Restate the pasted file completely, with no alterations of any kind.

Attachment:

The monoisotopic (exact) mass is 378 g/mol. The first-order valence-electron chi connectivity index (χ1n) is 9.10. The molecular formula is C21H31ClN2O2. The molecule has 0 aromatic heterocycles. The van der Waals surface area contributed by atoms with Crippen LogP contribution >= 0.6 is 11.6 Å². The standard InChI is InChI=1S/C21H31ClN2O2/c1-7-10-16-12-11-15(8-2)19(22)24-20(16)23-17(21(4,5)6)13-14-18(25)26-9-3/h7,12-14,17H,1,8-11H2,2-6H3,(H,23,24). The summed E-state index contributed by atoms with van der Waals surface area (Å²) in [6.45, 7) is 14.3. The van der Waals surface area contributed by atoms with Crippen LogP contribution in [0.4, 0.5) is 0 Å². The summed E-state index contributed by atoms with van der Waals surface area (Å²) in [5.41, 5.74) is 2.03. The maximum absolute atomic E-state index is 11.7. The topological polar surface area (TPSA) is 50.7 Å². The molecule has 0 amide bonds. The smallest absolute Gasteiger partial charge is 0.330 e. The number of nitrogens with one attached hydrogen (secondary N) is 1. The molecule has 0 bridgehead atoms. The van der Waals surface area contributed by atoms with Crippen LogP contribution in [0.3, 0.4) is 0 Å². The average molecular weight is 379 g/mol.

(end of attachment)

The monoisotopic (exact) mass is 378 g/mol. The first-order valence-electron chi connectivity index (χ1n) is 9.10. The molecular formula is C21H31ClN2O2. The molecule has 0 aromatic heterocycles. The van der Waals surface area contributed by atoms with Crippen LogP contribution >= 0.6 is 11.6 Å². The standard InChI is InChI=1S/C21H31ClN2O2/c1-7-10-16-12-11-15(8-2)19(22)24-20(16)23-17(21(4,5)6)13-14-18(25)26-9-3/h7,12-14,17H,1,8-11H2,2-6H3,(H,23,24). The summed E-state index contributed by atoms with van der Waals surface area (Å²) in [6.45, 7) is 14.3. The van der Waals surface area contributed by atoms with Crippen LogP contribution in [0.4, 0.5) is 0 Å². The summed E-state index contributed by atoms with van der Waals surface area (Å²) in [5.41, 5.74) is 2.03. The maximum absolute atomic E-state index is 11.7. The topological polar surface area (TPSA) is 50.7 Å². The molecule has 0 amide bonds. The smallest absolute Gasteiger partial charge is 0.330 e. The number of nitrogens with one attached hydrogen (secondary N) is 1. The molecule has 0 bridgehead atoms. The van der Waals surface area contributed by atoms with Crippen LogP contribution in [0.3, 0.4) is 0 Å². The average molecular weight is 379 g/mol.